I wonder if the lonelyness factor has been taken into consideration as a causal factor, along with the hearing loss - social isolation is a significant side effect of moderate- to-profound losses.

Apr. 01 2008 12:48 AM
ryan f.g.

When will this episode be available as a podcast?

Mar. 29 2008 11:32 AM

Upon starting to read this post I immediately thought of the way the music is portrayed to invade the composer's head at random times and apparently quite abruptly in "Trois couleurs: Bleu" (1993). Still one of my favorite films, and on my mind recently after having been in Paris a couple weeks ago.

Mar. 23 2008 03:22 PM

The Quaker religion builds its whole service on this idea of silence creating auditory hallucinations. This would be an interesting follow-up to the idea of silence in the religious realm, probably dating far back to the Eastern tradition. Not to mention the silence-driven music of Morton Feldman or John Cage, in the non-religious realm.

The Northern English Quaker poet Basil Bunting, in the notes on his poem "Briggflatts" (the name of a meeting house) said, "In silence, having swept dust and litter from our minds, we can detect the pulse of God’s blood in our veins, more persuasive than words, more demonstrative than a diagram." Either way, silence does strange things.

Mar. 23 2008 10:56 AM

Oliver Sacks is absolutely, unquestionably, my hero. I just finished reading Musicophilia, and loved it. The subject matter is so fascinating, and your story makes it all even better!

Mar. 22 2008 07:39 PM

I really like this show. My favorite one was the space episode. they sound so fascinating.

Mar. 22 2008 01:54 PM
Susan DePalma

I just listened to the show, which I found fascinating. I relate to your guest/subject, the man who was in his 80s or 90s and was a therapist, who examined the songs that he heard. I have only the normal-person amount of songs passing through my head, but I have discovered that, if you sing the song through, you will figure out why your subconscious has chosen the particular song. (His example was "Oh bring back my Bonny to me.")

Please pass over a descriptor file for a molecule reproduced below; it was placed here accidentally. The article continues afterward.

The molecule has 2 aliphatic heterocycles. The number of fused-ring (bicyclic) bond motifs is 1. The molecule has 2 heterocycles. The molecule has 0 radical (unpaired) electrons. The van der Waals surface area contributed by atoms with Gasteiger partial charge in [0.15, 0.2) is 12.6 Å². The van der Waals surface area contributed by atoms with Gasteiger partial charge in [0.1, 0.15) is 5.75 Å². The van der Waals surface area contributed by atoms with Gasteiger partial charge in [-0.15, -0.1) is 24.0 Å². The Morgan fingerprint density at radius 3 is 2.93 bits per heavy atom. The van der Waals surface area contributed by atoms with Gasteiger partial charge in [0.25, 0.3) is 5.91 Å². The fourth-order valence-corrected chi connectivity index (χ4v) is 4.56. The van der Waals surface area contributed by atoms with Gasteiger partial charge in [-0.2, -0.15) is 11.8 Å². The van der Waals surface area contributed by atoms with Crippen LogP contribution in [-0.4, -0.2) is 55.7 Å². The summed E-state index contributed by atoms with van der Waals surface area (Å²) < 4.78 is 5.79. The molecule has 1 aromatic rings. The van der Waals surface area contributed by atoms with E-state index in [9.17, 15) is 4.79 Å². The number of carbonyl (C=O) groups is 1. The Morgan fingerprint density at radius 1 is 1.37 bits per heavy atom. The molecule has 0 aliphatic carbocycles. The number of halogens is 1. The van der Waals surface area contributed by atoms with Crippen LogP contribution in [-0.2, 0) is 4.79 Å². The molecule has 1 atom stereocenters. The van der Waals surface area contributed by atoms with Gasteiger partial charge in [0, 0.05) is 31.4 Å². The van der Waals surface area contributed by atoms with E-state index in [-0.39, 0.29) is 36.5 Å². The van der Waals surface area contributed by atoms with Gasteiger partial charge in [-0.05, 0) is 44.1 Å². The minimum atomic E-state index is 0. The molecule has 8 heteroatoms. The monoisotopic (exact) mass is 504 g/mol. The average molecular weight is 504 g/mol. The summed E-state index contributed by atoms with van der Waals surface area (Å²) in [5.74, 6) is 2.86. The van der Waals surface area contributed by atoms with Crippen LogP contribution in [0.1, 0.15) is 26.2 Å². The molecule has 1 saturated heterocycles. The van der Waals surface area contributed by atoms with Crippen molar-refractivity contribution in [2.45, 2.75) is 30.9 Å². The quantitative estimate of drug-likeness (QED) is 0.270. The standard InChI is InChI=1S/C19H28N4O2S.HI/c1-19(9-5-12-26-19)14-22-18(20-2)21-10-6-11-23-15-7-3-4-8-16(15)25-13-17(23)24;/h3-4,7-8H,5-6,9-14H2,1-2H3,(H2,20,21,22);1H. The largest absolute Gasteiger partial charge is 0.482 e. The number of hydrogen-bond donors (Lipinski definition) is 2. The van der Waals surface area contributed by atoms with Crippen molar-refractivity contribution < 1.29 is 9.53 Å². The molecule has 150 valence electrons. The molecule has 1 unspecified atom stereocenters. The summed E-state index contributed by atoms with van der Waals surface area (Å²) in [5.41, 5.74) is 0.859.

I was once in Grand Central Station, heading to a memorial for a full-term baby that friends had lost, whom they had named Rosie. I was waiting for the train, and in my head was Paul Simon's "Me & Julio down by the schoolyard", just endlessly the chorus, and I wondered "WHY am I singing this song?" So I forced myself to sing/imagine the rest of the song, and there is a verse line: "Goodbye Rosie, the queen of coronas." Almost made me cry to discover that.

Ever since then, I have paid more attention to the song in my head. Often there is a reason for it, though it is as often quite banal. But it does seem to me that the mind is sort of "deejaying" a soundtrack for our lives.

Mar. 21 2008 08:50 PM
Steve Orfield


Here are a couple more links to our anechoic chamber. We have talked a bit with Ira Flatow about doing a feature.


Steve Orfield
Orfield Labs

Mar. 21 2008 04:42 PM
Connor Walsh

When I was 11, I wandered into a kinda anechoic chamber – at the science museum in Paris, it seems like a zig-zagging corridor with pointy walls. But I had just walked round a corner and suddenly called out for my father who was nearby – the sudden deprivation of sound freaked me out! I've wanted to go to an anechoic chamber ever since.

Fab "illustrated blog post" Jad, thanks!

Mar. 21 2008 03:58 AM

I recently saw Werner Herzog's documentary, Land of Silence and Darkness about Fini Straubinger, a deaf, blind woman (in Germany I believe). She, and some of the other deaf blind people in the film speak about how being deaf is not at all silent. They describe it as violent and unbearably noisy at times.

Mar. 20 2008 11:24 PM